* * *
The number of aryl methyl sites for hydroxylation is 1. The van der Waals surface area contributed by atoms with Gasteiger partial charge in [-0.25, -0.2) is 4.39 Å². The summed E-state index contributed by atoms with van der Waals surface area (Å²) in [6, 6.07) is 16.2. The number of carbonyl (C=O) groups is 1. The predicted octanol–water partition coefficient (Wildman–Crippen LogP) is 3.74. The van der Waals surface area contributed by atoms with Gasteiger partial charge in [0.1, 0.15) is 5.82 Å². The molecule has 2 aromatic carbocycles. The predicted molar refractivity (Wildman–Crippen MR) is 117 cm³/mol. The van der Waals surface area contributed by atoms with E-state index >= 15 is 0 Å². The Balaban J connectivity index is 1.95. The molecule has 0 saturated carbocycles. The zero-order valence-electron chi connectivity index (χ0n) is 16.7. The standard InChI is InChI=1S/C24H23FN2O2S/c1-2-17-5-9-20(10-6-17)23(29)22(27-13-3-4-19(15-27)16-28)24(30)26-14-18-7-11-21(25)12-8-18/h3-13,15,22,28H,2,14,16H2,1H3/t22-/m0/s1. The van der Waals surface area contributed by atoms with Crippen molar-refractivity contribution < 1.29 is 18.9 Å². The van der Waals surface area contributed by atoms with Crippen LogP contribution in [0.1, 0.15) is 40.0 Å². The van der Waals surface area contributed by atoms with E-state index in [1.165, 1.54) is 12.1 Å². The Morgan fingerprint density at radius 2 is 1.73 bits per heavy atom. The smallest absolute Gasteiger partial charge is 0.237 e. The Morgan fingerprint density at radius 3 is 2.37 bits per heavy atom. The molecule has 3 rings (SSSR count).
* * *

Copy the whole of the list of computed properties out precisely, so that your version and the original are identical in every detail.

The number of aryl methyl sites for hydroxylation is 1. The van der Waals surface area contributed by atoms with Gasteiger partial charge in [-0.25, -0.2) is 4.39 Å². The summed E-state index contributed by atoms with van der Waals surface area (Å²) in [6, 6.07) is 16.2. The number of carbonyl (C=O) groups is 1. The predicted octanol–water partition coefficient (Wildman–Crippen LogP) is 3.74. The van der Waals surface area contributed by atoms with Gasteiger partial charge in [0.1, 0.15) is 5.82 Å². The molecule has 2 aromatic carbocycles. The predicted molar refractivity (Wildman–Crippen MR) is 117 cm³/mol. The van der Waals surface area contributed by atoms with E-state index >= 15 is 0 Å². The Balaban J connectivity index is 1.95. The molecule has 0 saturated carbocycles. The zero-order valence-electron chi connectivity index (χ0n) is 16.7. The standard InChI is InChI=1S/C24H23FN2O2S/c1-2-17-5-9-20(10-6-17)23(29)22(27-13-3-4-19(15-27)16-28)24(30)26-14-18-7-11-21(25)12-8-18/h3-13,15,22,28H,2,14,16H2,1H3/t22-/m0/s1. The van der Waals surface area contributed by atoms with Crippen molar-refractivity contribution < 1.29 is 18.9 Å². The van der Waals surface area contributed by atoms with Crippen LogP contribution in [0.1, 0.15) is 40.0 Å². The van der Waals surface area contributed by atoms with E-state index in [1.165, 1.54) is 12.1 Å². The Morgan fingerprint density at radius 2 is 1.73 bits per heavy atom. The smallest absolute Gasteiger partial charge is 0.237 e. The Morgan fingerprint density at radius 3 is 2.37 bits per heavy atom. The molecule has 3 rings (SSSR count).